Fil-Am standup comic Rex Navarette got it right: For every great superhero team, there is always a great Pinoy working behind the scenes.

And one of those great Pinoys who has worked in the X-Men’s Danger Room, tinkered with Iron-Man’s armor, and played with Batman’s utility belt is rock star Fil-Am comic book artist Whilce Portacio, who has worked behind some of the most popular franchise comic book characters from Marvel and DC which include X-Men, X-Factor, Iron-Man, Punisher and Batman.

On top of his creative work on the “Big Two,” Whilce was one of seven comic book artists who “jumped ship” from Marvel to put up an independent comic book company called Image Comics — where they could retain ownership and creative control over their own superhero creations. Through Image Comics, Whilce released two creator-owned comics called Wetworks (who had a character that was a Philippine Army Scout Ranger) and Stone (a comic book that was steeped in Filipino mythology).

In an exclusive interview with The Philippine STAR when he visited the country over the Holidays, Whilce shared not only how he hid Pinoy “Easter eggs” in his work, but also the creative process in creating the X-Men character Bishop (who will be appearing in the next X-Men movie) and his two creator-owned properties Wetworks and Stone.

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PHILIPPINE STAR: I recall that you would have a little fun with your readers by dropping “Pinoy Easter eggs” (or, in this case, balut eggs) into your artwork. And when Pinoy readers spotted those little tributes, we were so thrilled by them that we happily soiled our X-Men character underwear.

WHILCE PORTACIO: (Laughs) It really started as a communication tool. I wanted to see if (the readers) were paying attention and if I could communicate with them. When I drew Uncanny X-Men, I had a bomber leather jacket that had a Philippine flag and my nickname “Makulit” (emblazoned at the back of the jacket). I drew that jacket on Colossus (a popular X-Men character) to see what would happen. Then when I went to (comic book) conventions, not only Pinoys but also Mexicans, Caucasians, African-Americans, they came up to me and try to pronounce “Makulit.” (Laughs)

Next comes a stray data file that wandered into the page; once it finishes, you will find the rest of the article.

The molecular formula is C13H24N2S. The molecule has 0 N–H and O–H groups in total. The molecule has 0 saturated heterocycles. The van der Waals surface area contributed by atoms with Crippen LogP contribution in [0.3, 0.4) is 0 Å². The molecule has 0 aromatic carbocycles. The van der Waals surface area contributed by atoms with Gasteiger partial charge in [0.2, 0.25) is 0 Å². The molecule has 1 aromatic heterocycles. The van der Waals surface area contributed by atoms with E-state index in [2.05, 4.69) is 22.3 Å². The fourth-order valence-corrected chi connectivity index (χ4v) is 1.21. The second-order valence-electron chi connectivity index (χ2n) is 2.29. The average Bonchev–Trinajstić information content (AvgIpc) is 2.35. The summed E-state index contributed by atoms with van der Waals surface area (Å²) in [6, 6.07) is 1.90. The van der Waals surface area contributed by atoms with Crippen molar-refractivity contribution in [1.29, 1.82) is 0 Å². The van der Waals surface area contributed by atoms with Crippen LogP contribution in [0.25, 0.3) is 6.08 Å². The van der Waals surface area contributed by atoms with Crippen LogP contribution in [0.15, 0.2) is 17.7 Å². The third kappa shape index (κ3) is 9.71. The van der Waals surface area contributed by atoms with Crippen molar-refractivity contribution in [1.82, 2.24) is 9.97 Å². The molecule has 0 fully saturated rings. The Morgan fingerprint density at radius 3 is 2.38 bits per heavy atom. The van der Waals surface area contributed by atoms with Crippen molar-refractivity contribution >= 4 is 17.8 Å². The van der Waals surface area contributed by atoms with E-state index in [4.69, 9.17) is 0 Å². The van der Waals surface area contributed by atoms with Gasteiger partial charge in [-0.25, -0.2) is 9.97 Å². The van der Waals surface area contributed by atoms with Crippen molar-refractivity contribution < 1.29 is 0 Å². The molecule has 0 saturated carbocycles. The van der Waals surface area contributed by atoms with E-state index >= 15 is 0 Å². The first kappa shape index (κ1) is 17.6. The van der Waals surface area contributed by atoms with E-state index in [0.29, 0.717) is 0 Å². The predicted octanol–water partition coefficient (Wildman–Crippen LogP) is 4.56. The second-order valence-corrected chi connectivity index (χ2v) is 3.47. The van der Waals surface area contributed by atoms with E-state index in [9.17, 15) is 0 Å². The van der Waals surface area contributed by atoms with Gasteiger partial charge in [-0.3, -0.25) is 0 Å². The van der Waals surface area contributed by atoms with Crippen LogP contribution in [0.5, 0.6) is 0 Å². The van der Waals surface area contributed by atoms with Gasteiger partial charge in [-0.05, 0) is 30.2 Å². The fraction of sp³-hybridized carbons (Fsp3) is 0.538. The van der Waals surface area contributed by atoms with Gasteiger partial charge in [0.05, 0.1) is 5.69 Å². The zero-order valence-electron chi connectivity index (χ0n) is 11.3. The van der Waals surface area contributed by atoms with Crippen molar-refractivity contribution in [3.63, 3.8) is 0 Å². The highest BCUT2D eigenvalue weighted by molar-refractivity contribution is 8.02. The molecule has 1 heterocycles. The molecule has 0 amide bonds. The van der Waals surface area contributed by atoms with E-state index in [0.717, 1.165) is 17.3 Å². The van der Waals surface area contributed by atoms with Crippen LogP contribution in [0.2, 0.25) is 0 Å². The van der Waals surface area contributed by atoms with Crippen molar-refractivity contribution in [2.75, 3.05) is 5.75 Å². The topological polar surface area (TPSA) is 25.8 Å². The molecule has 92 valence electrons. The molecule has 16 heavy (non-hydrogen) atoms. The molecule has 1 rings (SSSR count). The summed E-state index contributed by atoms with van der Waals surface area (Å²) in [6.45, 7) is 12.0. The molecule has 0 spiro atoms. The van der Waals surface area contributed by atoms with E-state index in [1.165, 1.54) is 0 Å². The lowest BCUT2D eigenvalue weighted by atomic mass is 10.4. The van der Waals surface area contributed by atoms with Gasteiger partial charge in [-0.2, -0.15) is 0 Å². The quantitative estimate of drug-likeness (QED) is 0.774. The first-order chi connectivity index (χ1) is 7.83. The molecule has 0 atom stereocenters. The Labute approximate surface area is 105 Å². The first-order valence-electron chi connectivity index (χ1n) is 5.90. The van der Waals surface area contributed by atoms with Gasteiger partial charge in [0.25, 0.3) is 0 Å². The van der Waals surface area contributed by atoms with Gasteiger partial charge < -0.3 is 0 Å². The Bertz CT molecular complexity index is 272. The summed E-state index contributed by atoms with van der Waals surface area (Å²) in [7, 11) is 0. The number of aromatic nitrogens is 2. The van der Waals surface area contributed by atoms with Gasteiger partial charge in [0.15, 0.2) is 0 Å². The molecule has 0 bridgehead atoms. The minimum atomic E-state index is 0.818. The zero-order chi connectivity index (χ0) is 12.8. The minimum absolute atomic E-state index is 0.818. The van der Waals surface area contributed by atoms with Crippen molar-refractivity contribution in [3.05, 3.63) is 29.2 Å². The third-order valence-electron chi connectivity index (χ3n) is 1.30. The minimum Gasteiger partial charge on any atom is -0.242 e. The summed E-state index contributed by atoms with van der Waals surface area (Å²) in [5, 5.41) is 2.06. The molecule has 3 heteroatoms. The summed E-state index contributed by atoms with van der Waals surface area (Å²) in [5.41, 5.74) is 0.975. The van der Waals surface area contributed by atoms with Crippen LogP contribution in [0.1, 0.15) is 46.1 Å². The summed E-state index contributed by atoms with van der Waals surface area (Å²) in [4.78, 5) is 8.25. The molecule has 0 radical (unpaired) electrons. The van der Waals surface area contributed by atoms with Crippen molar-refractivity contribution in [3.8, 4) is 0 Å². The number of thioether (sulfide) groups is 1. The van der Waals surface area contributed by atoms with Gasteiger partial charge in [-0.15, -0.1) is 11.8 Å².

Makulit became a self-fulfilling prophecy.

I drew Regine (Velasquez) as a news reporter in (Marvel Comics) and a lot of people picked up on that as well. Then came my ultimate (Easter egg). I had a character (of Filipino ethnicity) called “Grail” (in a comic book he created called Wetworks) who was surprised by a vampire that was coming up from behind him. I wondered “What would happen if he turned around and reacted like a Filipino?” So I made him say “Susmaryosep!”

There are other Pinoy phrases I might have probably used if I caught a vampire sneaking up behind me.

(Laughs) Since I had control over this comic, I made the decision that I wouldn’t (provide a translation of this word into English). You don’t know how many kids at conventions came up to me and murdered that phrase. (Laughs) But the point was that we were communicating (with our readers).

If my yaya were in Wetworks, she would use a litany of Ilonggo cuss words to take down those vampires.


You’ve also contributed to the X-Men mythology by creating the African-American X-Man called “Bishop” — a military style-X-Man from a bleak future where mutants are hunted down by humans. In fact, Bishop will be appearing in the upcoming X-Men: Days of Future Past movie. Please share with us what was the creative process that went into creating a new X-Man.